Rafters vs. fish

  River outfitters and their supporters rallied in Stanley, Idaho, Sept. 23 to say that the Forest Service had gone too far. Led by owners of The River Company, some 50 central Idaho residents protested the agency's shutting down of the Salmon River.

The agency has been periodically closing off parts of the river to floaters to protect endangered salmon (HCN, 8/19/96). But recently, it declared so many small sections off limits that the entire river became unfloatable. Guides were forced to cancel trips at the last minute, and some businesses reported thousands of dollars in lost revenue. The River Company decided to run the river despite the Forest Service's closures; now, the agency has suspended the company's floating permit and may pursue criminal charges.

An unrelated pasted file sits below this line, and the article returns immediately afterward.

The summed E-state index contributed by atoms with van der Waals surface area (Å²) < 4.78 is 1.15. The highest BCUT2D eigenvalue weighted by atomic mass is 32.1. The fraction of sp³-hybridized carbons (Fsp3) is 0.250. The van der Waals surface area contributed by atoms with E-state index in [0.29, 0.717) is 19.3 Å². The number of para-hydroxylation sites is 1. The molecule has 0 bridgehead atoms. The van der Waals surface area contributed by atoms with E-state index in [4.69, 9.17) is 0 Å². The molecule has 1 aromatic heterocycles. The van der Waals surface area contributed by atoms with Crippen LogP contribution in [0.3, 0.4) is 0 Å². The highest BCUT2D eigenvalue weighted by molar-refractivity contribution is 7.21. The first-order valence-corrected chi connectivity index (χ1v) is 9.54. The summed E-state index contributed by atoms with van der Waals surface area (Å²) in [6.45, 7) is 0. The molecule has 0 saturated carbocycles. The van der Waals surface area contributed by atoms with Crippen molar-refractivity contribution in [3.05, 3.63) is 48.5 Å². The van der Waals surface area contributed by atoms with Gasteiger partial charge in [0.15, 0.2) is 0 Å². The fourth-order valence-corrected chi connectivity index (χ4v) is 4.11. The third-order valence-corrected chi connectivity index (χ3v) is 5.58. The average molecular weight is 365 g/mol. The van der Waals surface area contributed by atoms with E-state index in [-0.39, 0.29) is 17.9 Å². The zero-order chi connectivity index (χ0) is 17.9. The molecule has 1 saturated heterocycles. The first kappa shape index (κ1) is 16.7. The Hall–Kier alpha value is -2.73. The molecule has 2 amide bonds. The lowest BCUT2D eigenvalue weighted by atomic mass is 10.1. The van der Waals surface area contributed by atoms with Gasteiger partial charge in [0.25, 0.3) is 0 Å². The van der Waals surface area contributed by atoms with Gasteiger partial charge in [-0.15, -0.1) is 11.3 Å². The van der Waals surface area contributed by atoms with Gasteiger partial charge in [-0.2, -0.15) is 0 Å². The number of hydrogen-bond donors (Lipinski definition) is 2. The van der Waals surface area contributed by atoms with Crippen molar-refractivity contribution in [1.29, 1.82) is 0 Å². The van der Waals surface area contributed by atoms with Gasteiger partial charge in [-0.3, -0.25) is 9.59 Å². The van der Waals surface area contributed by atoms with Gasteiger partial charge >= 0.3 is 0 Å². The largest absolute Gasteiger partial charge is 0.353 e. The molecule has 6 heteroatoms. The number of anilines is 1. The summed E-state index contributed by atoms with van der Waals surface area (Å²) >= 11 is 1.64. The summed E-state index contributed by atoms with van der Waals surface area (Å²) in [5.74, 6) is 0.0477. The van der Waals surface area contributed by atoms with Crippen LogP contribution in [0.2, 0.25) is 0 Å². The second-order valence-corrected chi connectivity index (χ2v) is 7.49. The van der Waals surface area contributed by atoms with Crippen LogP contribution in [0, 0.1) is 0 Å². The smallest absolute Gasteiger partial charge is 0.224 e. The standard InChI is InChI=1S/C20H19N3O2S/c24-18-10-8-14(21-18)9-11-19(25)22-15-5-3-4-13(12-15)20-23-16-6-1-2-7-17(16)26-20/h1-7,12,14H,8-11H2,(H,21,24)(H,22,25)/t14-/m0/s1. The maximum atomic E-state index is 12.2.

The upper Salmon River, about 55 miles north of Ketchum, is administered by the Forest Service as part of the Sawtooth National Recreation Area. Paul Ries, SNRA supervisor, says the agency's first management objective is to protect and preserve the area's scenic, historic and natural qualities, which include fish and wildlife.

Ries says he has to prevent the harassment of salmon nests under federal law. He also admits that the river-closing system is not perfect. "We've got to find a good way to provide for these fish and recreation," he says. "So far, we haven't done that."

Patti Williams and her husband own a river rentals and motel business in Stanley. "(The SNRA) needs to be more understanding about what a struggle it is to live here," she says. "They've got to come up with a better plan."

*Emily Miller

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